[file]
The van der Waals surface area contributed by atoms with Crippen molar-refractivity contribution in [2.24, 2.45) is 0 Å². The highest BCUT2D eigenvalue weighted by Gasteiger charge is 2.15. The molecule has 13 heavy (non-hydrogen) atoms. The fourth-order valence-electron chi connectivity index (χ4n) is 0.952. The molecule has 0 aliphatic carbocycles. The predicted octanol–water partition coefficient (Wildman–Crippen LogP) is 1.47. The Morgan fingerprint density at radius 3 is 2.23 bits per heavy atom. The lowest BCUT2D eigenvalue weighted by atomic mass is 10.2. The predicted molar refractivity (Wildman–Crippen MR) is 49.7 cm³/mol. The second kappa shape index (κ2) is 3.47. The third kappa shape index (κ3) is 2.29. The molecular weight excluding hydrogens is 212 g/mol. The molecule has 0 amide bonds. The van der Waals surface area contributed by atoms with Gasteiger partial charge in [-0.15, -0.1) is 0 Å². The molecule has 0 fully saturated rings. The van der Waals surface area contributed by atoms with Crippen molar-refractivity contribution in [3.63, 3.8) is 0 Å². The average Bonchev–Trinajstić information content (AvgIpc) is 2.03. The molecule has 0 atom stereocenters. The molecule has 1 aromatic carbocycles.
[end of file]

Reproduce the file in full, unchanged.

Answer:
The van der Waals surface area contributed by atoms with Crippen molar-refractivity contribution in [2.24, 2.45) is 0 Å². The highest BCUT2D eigenvalue weighted by Gasteiger charge is 2.15. The molecule has 13 heavy (non-hydrogen) atoms. The fourth-order valence-electron chi connectivity index (χ4n) is 0.952. The molecule has 0 aliphatic carbocycles. The predicted octanol–water partition coefficient (Wildman–Crippen LogP) is 1.47. The Morgan fingerprint density at radius 3 is 2.23 bits per heavy atom. The lowest BCUT2D eigenvalue weighted by atomic mass is 10.2. The predicted molar refractivity (Wildman–Crippen MR) is 49.7 cm³/mol. The second kappa shape index (κ2) is 3.47. The third kappa shape index (κ3) is 2.29. The molecular weight excluding hydrogens is 212 g/mol. The molecule has 0 amide bonds. The van der Waals surface area contributed by atoms with Gasteiger partial charge in [-0.15, -0.1) is 0 Å². The molecule has 0 fully saturated rings. The van der Waals surface area contributed by atoms with Crippen molar-refractivity contribution in [3.63, 3.8) is 0 Å². The average Bonchev–Trinajstić information content (AvgIpc) is 2.03. The molecule has 0 atom stereocenters. The molecule has 1 aromatic carbocycles.